Athens seeks swift deal with creditors, as funding hinges on review, debt talks

Athens seeks swift deal with creditors, as funding hinges on review, debt talks

Labor Minister Giorgos Katrougalos and Finance Minister Euclid Tsakalotos resumed negotiations with representatives of the quartet of the country’s creditors over the weekend, as Greece is in a race against time to wrap up the review, paving the way to debt relief talks and the unlocking of the first tranche of bailout funding.

European officials told Kathimerini that Greece will receive a tranche of financial assistance from its third bailout in June at the earliest, and on the condition that the review closes this week and talks on debt relief have been concluded.

Prime Minister Alexis Tsipras is banking on a swift conclusion of talks by Tuesday and having a deal signed by Easter that will pave the way for relief talks at the International Monetary Fund’s Spring Meeting in Washington on April 15-17 – a key objective of the SYRIZA-led coalition.

However, despite the the government’s optimism that it is on the brink of an agreement with creditors, there is little evidence of the review ending soon, as obstacles still remain on all fronts, as further suggested by the lack of progress at Thursday’s Euroworking group (EWG). Officials from the EWG told Kathimerini’s Sunday edition that the Greek side has made very little progress.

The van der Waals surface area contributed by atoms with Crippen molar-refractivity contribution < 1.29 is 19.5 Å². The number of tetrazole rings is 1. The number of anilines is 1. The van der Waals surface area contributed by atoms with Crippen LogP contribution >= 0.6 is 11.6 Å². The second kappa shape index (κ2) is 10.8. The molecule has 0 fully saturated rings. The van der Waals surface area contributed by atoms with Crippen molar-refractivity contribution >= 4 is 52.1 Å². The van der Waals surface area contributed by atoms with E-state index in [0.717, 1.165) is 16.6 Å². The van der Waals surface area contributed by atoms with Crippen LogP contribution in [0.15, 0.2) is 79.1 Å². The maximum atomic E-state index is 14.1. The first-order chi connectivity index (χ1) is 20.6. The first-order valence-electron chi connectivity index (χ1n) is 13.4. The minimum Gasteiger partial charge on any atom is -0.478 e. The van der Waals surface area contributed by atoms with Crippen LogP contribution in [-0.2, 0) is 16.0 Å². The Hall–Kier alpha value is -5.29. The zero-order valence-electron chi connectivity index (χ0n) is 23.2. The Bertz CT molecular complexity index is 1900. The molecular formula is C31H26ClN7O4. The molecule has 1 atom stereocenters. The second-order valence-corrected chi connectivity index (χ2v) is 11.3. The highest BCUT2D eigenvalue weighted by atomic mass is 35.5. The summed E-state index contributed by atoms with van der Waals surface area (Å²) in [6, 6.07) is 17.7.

Countries like Germany, Finland, Austria and Holland, moreover, have repeatedly criticized Greece of being “six months behind schedule,” arguing that it should have completed the review of its program in October.

The Greek demand for debt relief has already received the backing of the IMF, though the Washington-based organization is adamant, in line with the EU, that Greece must do more in terms of “real reform,” otherwise the figures won’t “add up,” according to IMF Managing Director Christine Lagarde.

The biggest hurdles to a deal with creditors include pension reform, the framework for the sale of nonperforming loans and the measures needed to close the fiscal gap by 2018.

Greece has drawn up a draft of measures it believes it must take to complete the review but this differs from the draft prepared by European Commission and the IMF.

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